Implementation of the Diabetes Practice Guideline in the Army Medical Department
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In partnership with the Army Medical Department (AMEDD), RAND researchers have been working to implement clinical practice guidelines in treatment of three common ailments (diabetes, asthma, and low back pain). This report is an evaluation of the diabetes practice guideline demonstration. It documents the extent to which intended actions were implemented, assesses short-term effects on clinical practices, and measures the quality and limitations of available data for monitoring practice improvements and clinical outcomes. The authors found that, although the implementation scored some notable successes, resource limitations and organizational barriers curbed overall progress. They conclude that allowing for flexibility, providing adequate resources, and learning from experience are the keys to implementing practice guidelines throughout AMEDD.
Table of Contents
Methods and Data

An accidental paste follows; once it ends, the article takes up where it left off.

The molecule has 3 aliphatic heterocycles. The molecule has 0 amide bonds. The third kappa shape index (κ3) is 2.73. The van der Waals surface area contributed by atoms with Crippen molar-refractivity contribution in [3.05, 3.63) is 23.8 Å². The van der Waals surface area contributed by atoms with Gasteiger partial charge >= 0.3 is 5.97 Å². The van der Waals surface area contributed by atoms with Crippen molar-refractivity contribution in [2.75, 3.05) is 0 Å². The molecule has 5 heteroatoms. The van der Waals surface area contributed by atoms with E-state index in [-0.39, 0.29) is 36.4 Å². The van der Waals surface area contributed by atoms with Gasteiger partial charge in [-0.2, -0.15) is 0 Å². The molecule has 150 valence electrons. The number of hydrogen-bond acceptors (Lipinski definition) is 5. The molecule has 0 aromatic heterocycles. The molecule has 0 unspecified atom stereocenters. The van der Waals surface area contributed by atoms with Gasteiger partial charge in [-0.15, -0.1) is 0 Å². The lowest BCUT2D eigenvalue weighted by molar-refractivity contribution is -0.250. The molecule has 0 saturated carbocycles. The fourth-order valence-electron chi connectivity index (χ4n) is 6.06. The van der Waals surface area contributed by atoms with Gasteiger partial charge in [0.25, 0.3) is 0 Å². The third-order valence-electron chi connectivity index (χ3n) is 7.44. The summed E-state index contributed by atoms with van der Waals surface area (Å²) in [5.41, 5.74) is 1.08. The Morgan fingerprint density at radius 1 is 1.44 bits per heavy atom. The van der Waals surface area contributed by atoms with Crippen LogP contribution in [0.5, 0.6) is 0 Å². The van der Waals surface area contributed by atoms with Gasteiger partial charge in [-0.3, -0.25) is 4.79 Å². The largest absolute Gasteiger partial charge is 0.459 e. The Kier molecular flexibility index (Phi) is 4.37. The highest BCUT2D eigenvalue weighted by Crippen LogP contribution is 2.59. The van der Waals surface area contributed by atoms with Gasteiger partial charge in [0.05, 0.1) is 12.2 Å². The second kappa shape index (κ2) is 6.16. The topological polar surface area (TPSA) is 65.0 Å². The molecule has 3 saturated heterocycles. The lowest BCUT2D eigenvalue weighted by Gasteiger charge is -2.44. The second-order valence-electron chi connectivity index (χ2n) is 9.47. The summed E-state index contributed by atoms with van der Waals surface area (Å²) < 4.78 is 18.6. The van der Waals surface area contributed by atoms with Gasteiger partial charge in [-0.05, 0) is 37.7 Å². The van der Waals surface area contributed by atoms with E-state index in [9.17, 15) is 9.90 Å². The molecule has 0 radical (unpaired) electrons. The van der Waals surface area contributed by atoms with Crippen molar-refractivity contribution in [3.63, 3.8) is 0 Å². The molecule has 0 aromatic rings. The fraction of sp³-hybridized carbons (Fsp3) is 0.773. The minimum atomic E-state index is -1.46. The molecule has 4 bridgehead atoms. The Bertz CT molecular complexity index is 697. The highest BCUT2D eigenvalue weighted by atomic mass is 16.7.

Diabetic Population and Practices at the Baseline
The Guideline Implementation Process
Effects of Guideline Implementation
Syntheses of Findings from the Demonstration
Analyses of Diabetes Metrics
Graphic Representation of Baseline Service Use Data
Research conducted by
The research described in this report was sponsored by the United States Army and conducted by the RAND Arroyo Center.
This report is part of the RAND Corporation Monograph series. RAND monographs present major research findings that address the challenges facing the public and private sectors. All RAND monographs undergo rigorous peer review to ensure high standards for research quality and objectivity.
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